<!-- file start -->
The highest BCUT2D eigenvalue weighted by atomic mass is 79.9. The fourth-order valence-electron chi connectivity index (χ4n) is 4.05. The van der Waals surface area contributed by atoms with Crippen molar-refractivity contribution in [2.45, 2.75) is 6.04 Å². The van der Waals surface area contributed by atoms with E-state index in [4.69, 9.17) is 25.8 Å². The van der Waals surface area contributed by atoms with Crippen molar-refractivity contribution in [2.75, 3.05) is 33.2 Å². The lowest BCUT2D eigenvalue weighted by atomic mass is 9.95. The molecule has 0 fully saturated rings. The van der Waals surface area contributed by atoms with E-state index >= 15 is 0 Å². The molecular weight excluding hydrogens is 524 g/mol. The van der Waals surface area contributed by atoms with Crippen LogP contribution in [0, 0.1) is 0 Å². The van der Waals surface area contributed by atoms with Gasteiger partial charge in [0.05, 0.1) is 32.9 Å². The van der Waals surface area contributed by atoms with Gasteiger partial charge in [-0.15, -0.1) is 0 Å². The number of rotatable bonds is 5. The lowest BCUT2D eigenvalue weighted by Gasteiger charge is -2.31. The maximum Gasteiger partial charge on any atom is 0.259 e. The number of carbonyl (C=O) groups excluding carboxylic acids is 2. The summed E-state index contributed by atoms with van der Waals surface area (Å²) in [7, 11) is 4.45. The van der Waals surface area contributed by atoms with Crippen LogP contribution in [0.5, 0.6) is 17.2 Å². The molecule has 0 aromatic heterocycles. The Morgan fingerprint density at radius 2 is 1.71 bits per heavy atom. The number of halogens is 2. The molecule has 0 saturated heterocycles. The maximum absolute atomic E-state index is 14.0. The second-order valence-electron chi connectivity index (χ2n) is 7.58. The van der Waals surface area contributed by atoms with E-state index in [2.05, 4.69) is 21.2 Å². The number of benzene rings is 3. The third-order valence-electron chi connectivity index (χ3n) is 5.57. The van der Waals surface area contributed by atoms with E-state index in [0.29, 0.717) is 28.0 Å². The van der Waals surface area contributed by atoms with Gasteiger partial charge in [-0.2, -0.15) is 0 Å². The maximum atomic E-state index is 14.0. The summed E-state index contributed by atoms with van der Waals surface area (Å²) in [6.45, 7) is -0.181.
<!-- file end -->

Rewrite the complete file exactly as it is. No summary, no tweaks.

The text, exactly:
The highest BCUT2D eigenvalue weighted by atomic mass is 79.9. The fourth-order valence-electron chi connectivity index (χ4n) is 4.05. The van der Waals surface area contributed by atoms with Crippen molar-refractivity contribution in [2.45, 2.75) is 6.04 Å². The van der Waals surface area contributed by atoms with E-state index in [4.69, 9.17) is 25.8 Å². The van der Waals surface area contributed by atoms with Crippen molar-refractivity contribution in [2.75, 3.05) is 33.2 Å². The lowest BCUT2D eigenvalue weighted by atomic mass is 9.95. The molecule has 0 fully saturated rings. The van der Waals surface area contributed by atoms with E-state index >= 15 is 0 Å². The molecular weight excluding hydrogens is 524 g/mol. The van der Waals surface area contributed by atoms with Crippen LogP contribution in [0, 0.1) is 0 Å². The van der Waals surface area contributed by atoms with Gasteiger partial charge in [0.05, 0.1) is 32.9 Å². The van der Waals surface area contributed by atoms with Gasteiger partial charge in [-0.15, -0.1) is 0 Å². The number of rotatable bonds is 5. The lowest BCUT2D eigenvalue weighted by Gasteiger charge is -2.31. The maximum Gasteiger partial charge on any atom is 0.259 e. The number of carbonyl (C=O) groups excluding carboxylic acids is 2. The summed E-state index contributed by atoms with van der Waals surface area (Å²) in [7, 11) is 4.45. The van der Waals surface area contributed by atoms with Crippen LogP contribution in [0.5, 0.6) is 17.2 Å². The molecule has 0 aromatic heterocycles. The Morgan fingerprint density at radius 2 is 1.71 bits per heavy atom. The number of halogens is 2. The molecule has 0 saturated heterocycles. The maximum absolute atomic E-state index is 14.0. The second-order valence-electron chi connectivity index (χ2n) is 7.58. The van der Waals surface area contributed by atoms with E-state index in [2.05, 4.69) is 21.2 Å². The number of benzene rings is 3. The third-order valence-electron chi connectivity index (χ3n) is 5.57. The van der Waals surface area contributed by atoms with E-state index in [0.29, 0.717) is 28.0 Å². The van der Waals surface area contributed by atoms with Gasteiger partial charge in [-0.2, -0.15) is 0 Å². The maximum atomic E-state index is 14.0. The summed E-state index contributed by atoms with van der Waals surface area (Å²) in [6.45, 7) is -0.181.